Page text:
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Handa’s Sake and Vinegar Museums

HOME > Japan’s Local Treasures > Handa’s Sake and Vinegar Museums


Stroll along the Handa Canal and discover the origins of nigiri sushi

Handa City, Aichi Prefecture



Two key elements of Japanese cuisine, sake and vinegar, are made by brewing. You can learn about the history of Japanese brewing culture with a visit to the Handa Canal, some 40km south of central Nagoya on the Chita Peninsula in Aichi Prefecture.
Thanks to a temperate climate and quality underground water, Handa has had a flourishing industry centered on brewing vinegar and sake since the late 16th century. Sake made along the Handa Canal was shipped to Edo (the old name for Tokyo) and much loved. Large quantities of sake lees were emitted in the process of brewing sake, and Matazaemon Nakano I, the founder of the Mizkan Group, Japan’s top vinegar manufacturer, invented kasuzu sake lees vinegar.
Kasuzu was cheaper and more flavorsome than rice vinegar. In 1804, Matazaemon I visited Edo and experienced sushi for the first time. Haya-zushi, or “fast sushi,” was popular in Edo, but it was made with expensive rice vinegar. Matazaemon I realized that if sake lees vinegar were used instead of rice vinegar, the sushi would be even tastier and more affordable, leading to the boom in popularity in what is today known as nigiri sushi.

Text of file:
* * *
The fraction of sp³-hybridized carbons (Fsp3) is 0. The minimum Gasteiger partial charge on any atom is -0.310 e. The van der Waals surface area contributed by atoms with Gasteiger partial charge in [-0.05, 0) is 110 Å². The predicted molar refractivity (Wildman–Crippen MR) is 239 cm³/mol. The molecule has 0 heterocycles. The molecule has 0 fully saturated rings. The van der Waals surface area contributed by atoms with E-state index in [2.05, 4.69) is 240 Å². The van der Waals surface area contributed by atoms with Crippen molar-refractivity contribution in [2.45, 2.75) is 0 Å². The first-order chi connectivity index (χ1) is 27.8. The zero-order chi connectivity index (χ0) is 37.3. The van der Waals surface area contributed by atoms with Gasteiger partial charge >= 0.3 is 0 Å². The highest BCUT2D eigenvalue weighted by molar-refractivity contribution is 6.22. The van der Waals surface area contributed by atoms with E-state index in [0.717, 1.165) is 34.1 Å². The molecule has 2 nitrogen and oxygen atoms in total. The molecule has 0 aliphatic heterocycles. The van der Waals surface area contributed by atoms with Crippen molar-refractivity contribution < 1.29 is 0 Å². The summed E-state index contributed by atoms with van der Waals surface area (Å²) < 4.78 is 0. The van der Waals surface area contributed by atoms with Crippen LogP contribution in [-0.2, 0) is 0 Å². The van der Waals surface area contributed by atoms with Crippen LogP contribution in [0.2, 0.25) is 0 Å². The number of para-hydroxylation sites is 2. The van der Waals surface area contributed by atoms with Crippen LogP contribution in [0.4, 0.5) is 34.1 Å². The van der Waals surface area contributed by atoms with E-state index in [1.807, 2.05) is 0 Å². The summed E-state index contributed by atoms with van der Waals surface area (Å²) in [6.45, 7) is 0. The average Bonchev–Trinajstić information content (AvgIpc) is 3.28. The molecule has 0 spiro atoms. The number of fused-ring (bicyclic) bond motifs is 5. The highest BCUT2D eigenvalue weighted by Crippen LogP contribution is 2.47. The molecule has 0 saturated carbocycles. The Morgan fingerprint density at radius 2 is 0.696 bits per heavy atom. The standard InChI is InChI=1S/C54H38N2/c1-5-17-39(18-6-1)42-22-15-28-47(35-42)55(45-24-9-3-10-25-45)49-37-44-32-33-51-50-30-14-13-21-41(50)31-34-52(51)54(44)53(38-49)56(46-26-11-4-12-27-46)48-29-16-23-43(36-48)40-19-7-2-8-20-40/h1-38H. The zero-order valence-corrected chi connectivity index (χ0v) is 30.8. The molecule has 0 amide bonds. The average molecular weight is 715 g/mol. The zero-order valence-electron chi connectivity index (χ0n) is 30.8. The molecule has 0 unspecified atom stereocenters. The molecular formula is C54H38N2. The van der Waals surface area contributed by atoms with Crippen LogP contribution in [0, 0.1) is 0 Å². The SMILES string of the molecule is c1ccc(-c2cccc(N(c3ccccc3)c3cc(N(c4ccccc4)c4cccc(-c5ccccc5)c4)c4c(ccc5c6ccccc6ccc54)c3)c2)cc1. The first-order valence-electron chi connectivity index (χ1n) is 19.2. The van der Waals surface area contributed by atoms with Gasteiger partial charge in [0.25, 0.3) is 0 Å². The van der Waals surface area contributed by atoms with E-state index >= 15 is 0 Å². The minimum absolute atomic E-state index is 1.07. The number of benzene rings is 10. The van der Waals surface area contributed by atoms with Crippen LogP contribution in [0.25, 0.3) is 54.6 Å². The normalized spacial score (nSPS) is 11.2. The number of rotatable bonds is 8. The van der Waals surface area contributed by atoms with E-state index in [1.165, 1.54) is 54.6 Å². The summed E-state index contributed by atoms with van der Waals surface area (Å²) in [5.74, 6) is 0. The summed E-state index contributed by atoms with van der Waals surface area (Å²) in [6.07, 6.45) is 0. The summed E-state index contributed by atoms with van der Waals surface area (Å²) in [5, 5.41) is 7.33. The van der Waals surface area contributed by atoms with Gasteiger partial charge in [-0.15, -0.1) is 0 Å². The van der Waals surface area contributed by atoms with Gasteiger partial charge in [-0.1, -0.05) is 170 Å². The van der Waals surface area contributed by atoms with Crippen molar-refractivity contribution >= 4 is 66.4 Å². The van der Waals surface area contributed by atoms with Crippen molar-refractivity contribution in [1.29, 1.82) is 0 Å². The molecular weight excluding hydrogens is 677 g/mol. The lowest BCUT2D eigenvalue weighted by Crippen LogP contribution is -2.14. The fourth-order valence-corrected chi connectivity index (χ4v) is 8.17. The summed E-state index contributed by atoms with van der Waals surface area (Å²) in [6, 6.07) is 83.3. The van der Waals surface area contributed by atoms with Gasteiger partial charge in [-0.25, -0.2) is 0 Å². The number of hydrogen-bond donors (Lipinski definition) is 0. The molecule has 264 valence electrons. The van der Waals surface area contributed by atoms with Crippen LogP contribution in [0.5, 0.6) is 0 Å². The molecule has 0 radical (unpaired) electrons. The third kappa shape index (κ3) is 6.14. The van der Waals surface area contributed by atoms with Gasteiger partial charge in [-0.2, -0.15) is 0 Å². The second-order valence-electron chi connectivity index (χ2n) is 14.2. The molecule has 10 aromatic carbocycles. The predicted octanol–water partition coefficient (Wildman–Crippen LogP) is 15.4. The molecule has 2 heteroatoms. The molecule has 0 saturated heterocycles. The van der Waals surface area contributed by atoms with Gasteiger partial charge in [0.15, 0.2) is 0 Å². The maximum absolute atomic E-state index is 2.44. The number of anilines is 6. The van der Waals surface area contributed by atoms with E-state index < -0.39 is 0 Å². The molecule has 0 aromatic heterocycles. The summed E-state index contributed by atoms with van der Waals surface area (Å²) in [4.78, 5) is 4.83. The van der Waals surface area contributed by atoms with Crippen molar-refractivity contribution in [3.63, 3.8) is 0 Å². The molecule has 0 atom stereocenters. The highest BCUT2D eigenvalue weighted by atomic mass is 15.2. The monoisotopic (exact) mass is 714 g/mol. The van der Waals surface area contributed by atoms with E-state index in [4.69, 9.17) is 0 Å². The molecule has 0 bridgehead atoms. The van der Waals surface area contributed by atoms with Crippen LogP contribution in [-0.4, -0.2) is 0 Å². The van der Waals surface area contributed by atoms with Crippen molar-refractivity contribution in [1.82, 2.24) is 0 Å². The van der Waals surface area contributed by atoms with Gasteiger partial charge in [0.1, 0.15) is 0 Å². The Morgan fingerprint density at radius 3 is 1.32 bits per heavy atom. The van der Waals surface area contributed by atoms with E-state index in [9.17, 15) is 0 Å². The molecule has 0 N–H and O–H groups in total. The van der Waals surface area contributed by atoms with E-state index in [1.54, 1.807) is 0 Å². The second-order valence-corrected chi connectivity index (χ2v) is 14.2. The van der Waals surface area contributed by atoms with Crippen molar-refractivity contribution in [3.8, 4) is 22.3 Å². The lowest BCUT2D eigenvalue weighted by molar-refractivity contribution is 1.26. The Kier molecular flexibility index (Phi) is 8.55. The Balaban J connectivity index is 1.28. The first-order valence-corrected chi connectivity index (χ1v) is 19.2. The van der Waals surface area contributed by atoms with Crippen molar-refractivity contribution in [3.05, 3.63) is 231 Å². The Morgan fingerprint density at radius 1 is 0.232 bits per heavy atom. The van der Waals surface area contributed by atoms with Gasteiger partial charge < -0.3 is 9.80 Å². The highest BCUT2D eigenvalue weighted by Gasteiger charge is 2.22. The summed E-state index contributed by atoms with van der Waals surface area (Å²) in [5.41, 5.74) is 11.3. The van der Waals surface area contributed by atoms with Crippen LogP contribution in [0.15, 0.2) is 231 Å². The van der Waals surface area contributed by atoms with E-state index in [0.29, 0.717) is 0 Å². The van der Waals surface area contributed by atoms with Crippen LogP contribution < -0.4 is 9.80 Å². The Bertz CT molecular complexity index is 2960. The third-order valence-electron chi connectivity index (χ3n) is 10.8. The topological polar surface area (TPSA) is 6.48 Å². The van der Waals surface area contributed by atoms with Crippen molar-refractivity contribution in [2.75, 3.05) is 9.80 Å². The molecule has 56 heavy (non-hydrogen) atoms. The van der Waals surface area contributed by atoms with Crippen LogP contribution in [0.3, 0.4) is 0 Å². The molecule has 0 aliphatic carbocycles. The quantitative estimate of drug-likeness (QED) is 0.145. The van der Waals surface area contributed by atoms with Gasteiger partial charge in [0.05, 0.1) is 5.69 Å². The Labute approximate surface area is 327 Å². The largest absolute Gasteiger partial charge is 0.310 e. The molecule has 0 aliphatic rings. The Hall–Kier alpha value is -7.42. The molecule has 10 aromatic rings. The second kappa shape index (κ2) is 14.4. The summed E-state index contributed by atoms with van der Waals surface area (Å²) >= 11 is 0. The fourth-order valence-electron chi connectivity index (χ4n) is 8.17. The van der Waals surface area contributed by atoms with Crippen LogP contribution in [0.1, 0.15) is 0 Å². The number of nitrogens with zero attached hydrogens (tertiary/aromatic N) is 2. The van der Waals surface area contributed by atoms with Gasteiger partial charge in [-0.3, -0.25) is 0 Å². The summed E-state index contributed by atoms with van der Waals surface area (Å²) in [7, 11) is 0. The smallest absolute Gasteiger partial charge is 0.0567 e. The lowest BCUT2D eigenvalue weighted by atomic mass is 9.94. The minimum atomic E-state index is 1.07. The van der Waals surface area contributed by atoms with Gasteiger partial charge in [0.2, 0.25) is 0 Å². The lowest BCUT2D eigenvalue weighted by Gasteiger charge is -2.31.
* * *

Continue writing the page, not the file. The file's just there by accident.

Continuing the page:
Handa City thrived through shipping and brewing. Today, the remaining canal is still lined with breweries surrounded by blackboard fences, and there are a number of spots where you can learn and experience the area’s brewing history, including the Mizkan Museum and Kunizakari Sake Museum.
Mizkan Museum is an interactive museum where you can learn about the history of Handa and the processes and tools used to produce vinegar from the 19th century to the present day. Board a replica ship to experience the journey from Handa to Edo (Tokyo), become a sushi chef shaping “play-sushi,” and create your own ponzu label. In the museum shop you can purchase exclusive limited-edition vinegars and fun, original Mizkan goods.
Kunizakari Sake Museum displays include tools and materials from centuries of sake brewing history. The museum is housed in the actual buildings of the sake brewery where sake was once made. Taste sake, including Nakano Sake Brewery’s famous Kunizakari label, and purchase some as a souvenir of your visit. Before you leave, be sure to enjoy nigiri sushi where it originated by trying Bishu haya-zushi (Bishu is the old name for the western part of Aichi Prefecture).


How to get there

Take the train from Nagoya Station to Handa Station (30 minutes). Handa Canal is a 5-minute walk from the station.


2 Toyo-cho, Handa-shi, Aichi-ken


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